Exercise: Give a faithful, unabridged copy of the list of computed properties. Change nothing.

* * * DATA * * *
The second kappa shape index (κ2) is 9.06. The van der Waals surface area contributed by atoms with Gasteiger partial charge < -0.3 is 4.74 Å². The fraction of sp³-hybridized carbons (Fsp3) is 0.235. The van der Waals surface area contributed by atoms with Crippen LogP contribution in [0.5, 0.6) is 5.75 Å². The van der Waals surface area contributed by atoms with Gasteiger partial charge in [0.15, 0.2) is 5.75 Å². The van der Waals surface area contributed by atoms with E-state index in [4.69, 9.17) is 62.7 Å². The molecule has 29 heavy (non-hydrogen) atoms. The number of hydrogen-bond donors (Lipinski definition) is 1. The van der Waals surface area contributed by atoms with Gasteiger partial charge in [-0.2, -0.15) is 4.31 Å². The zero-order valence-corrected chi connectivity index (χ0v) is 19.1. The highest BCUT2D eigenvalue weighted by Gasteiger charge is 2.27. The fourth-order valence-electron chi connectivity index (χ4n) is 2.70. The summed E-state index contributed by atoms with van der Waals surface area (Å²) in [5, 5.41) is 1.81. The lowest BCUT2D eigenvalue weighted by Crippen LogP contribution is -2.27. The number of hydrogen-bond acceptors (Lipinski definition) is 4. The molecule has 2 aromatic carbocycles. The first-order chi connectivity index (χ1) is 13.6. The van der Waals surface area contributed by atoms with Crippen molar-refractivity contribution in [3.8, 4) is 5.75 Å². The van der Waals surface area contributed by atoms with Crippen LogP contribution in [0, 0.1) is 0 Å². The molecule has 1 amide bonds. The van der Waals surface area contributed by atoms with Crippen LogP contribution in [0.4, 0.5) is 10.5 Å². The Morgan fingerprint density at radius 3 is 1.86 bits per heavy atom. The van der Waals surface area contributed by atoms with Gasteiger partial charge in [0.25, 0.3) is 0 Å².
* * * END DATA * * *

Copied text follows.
The second kappa shape index (κ2) is 9.06. The van der Waals surface area contributed by atoms with Gasteiger partial charge < -0.3 is 4.74 Å². The fraction of sp³-hybridized carbons (Fsp3) is 0.235. The van der Waals surface area contributed by atoms with Crippen LogP contribution in [0.5, 0.6) is 5.75 Å². The van der Waals surface area contributed by atoms with Gasteiger partial charge in [0.15, 0.2) is 5.75 Å². The van der Waals surface area contributed by atoms with E-state index in [4.69, 9.17) is 62.7 Å². The molecule has 29 heavy (non-hydrogen) atoms. The number of hydrogen-bond donors (Lipinski definition) is 1. The van der Waals surface area contributed by atoms with Gasteiger partial charge in [-0.2, -0.15) is 4.31 Å². The zero-order valence-corrected chi connectivity index (χ0v) is 19.1. The highest BCUT2D eigenvalue weighted by Gasteiger charge is 2.27. The fourth-order valence-electron chi connectivity index (χ4n) is 2.70. The summed E-state index contributed by atoms with van der Waals surface area (Å²) in [5, 5.41) is 1.81. The lowest BCUT2D eigenvalue weighted by Crippen LogP contribution is -2.27. The number of hydrogen-bond acceptors (Lipinski definition) is 4. The molecule has 2 aromatic carbocycles. The first-order chi connectivity index (χ1) is 13.6. The van der Waals surface area contributed by atoms with Crippen molar-refractivity contribution in [3.8, 4) is 5.75 Å². The van der Waals surface area contributed by atoms with Crippen LogP contribution in [0, 0.1) is 0 Å². The molecule has 1 amide bonds. The van der Waals surface area contributed by atoms with Crippen LogP contribution in [0.4, 0.5) is 10.5 Å². The Morgan fingerprint density at radius 3 is 1.86 bits per heavy atom. The van der Waals surface area contributed by atoms with Gasteiger partial charge in [0.25, 0.3) is 0 Å².